"The Phantom of the Opera" is a tale that's been oft told, but all too often it's told poorly. The story--a grand melodrama, like much of opera itself--requires a fine balance of terror and tragedy, with perhaps a bit of camp humor to lighten the proceedings, and finding the right tone is a task which has defeated many a director and actor. But it can be done, as this first of the many film incarnations proves.

For anyone needing an overview of Gaston Leroux's tale, the premise is briefly thus: during the latter decades of the Victorian Era, the great Paris Opera is troubled with whispers of a ghost--a frightening specter which visits misfortune on the company should they fail to please him. Up-and-coming singer Christine Daae (Mary Philbin), meanwhile, is more preoccupied with her singing tutor--a disembodied voice she believes to be an emissary from her dead father, who guides her to new heights but demands she put her music above all else, including and especially her handsome childhood sweetheart Raoul (Norman Kerry). Neither Phantom nor tutor is a spirit in truth, but are two different sides of the same man--a horribly disfigured, unnaturally gifted, and frighteningly passionate man, but a man nonetheless.

Despite dated acting techniques and some extremely overwrought title cards ("You must save me, Raoul--oh, save me!" Christine pleads at one point), the silent film version of "Phantom" has held up remarkably well, thanks to some evocative scenes and an unforgettable turn by Lon Chaney in the title role. The moment when the Phantom, driven by his all-consuming desire for Christine, lures the girl into his home beneath the Opera is every bit as eerie and compelling as it should be. An Escher-like series of ramps descends into the earth, leading to the sort of black subterranean lake Charon would feel at home on, and an underground apartment that seems fairly normal, until you see the coffin in the master bedroom and the mirrored torture chamber adjoining.

Any version of "Phantom," though, lives or dies by its title character, and Chaney does not disappoint. Even in his early scenes, where he appears almost solely as a shadow on the wall, he has a remarkable presence, his gestures expressive and elegant in silhouette. The audience first sees him in physical form as Christine first sees him--a masked and cloaked figure, disturbing yet with an aura of weary sadness about him. When that mask finally comes off in the film's landmark scene, Chaney's makeup genius is instantly in evidence. The wild-eyed, cadaverous skull remains the most frightening interpretations of the Phantom's disfigurement, and also the one which hews closest to Leroux's description. (To be fair, it's doubtful Chaney's makeup would have been practical in a sound film; the distortions of his nose and mouth would have made speaking--and singing--very difficult indeed.) The movie's greatest weakness is its ending, a chase scene (complete with the standard Angry Torch-Bearing Mob) that feels wedged in, probably because that's precisely what it is. The original ending stuck with Leroux's novel, where the Phantom, moved by Christine's compassion, releases her to marry her young suitor--but the first audiences, apparently not as empathetic for the character as his creator was, found this ending an unsatisfying one. Unfortunately, the current resolution denies the Phantom the redemption which has been a major part of his appeal to modern audiences, and one wishes that we had an opportunity to see Chaney portray it. But on the whole, this is a "Phantom" that remains head and shoulders above its many film successors.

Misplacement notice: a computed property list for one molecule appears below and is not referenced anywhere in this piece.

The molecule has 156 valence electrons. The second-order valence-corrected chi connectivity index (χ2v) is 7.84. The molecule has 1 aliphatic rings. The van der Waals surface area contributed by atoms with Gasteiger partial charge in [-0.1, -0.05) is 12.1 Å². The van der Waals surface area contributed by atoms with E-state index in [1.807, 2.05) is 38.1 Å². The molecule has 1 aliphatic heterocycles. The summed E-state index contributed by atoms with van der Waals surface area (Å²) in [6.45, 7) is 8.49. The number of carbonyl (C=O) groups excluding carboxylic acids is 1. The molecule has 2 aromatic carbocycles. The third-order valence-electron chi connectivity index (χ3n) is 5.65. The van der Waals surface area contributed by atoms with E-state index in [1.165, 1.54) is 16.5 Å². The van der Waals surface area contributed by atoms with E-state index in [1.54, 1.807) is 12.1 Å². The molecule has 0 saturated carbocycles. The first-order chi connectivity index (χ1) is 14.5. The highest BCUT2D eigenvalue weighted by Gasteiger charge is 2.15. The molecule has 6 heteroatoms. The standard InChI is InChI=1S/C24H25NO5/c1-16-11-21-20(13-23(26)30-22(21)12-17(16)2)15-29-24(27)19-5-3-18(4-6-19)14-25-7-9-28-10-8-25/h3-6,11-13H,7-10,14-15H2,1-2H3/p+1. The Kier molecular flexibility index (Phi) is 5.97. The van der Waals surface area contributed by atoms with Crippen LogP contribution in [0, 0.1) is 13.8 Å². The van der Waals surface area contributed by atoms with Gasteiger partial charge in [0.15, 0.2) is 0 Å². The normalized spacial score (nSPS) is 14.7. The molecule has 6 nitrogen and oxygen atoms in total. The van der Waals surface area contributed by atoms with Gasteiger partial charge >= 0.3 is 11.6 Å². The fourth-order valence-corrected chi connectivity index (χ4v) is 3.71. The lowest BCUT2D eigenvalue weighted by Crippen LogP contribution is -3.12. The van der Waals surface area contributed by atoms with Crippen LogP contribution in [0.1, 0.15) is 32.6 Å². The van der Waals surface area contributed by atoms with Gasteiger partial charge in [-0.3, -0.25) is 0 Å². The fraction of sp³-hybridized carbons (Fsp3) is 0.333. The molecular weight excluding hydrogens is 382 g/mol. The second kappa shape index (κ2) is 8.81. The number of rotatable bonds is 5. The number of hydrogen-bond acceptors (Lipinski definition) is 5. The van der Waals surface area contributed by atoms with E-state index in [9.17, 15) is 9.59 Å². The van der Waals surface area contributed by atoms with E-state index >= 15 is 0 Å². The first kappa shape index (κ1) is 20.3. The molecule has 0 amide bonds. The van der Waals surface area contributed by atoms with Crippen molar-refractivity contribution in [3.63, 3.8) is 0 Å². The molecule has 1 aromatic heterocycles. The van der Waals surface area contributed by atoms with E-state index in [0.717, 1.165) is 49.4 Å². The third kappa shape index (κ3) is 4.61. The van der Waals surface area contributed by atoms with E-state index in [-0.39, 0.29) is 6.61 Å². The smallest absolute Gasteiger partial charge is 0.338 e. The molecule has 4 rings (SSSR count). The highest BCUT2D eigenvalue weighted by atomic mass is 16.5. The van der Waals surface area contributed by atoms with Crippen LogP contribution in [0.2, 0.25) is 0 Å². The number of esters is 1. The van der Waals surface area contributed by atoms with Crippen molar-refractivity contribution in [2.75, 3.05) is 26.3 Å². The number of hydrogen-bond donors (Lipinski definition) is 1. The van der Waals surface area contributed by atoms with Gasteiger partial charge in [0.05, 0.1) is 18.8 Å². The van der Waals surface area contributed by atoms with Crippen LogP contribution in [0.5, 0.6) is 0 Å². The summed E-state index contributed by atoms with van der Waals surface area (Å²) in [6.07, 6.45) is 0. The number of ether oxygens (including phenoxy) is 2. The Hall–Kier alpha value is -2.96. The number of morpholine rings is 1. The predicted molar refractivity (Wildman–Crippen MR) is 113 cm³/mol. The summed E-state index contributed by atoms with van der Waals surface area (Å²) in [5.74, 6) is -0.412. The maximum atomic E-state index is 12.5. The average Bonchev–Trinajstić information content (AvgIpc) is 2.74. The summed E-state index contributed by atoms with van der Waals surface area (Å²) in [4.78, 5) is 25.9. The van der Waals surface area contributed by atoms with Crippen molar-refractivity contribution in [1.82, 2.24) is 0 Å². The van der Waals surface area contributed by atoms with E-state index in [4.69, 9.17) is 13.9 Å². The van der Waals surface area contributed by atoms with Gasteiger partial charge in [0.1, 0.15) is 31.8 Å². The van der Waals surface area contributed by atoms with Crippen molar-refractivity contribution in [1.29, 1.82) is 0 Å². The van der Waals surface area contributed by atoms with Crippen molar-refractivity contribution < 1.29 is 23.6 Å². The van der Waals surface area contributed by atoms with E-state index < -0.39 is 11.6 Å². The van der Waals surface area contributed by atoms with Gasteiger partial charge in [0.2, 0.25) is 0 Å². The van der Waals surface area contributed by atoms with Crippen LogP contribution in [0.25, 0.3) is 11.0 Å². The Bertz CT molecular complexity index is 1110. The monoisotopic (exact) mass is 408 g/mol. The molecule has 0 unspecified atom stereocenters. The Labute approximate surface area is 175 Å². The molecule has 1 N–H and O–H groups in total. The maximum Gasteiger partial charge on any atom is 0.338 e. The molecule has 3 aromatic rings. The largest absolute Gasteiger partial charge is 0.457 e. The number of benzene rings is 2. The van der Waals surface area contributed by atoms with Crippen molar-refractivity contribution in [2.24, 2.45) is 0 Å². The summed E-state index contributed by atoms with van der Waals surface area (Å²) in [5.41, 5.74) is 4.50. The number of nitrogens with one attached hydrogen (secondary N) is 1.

Was the above review useful to you?
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The Phantom of the Opera Animated film based on Gaston Leroux's novel info-955-273206
is this film public domain? mhworm243
If I were Christine in this version.... scarlaohorror
The original ending...screenshots? writergurlkristin-1
BFI Blu-ray pitsburghfuzz
The original 1925 film lizzy-snowe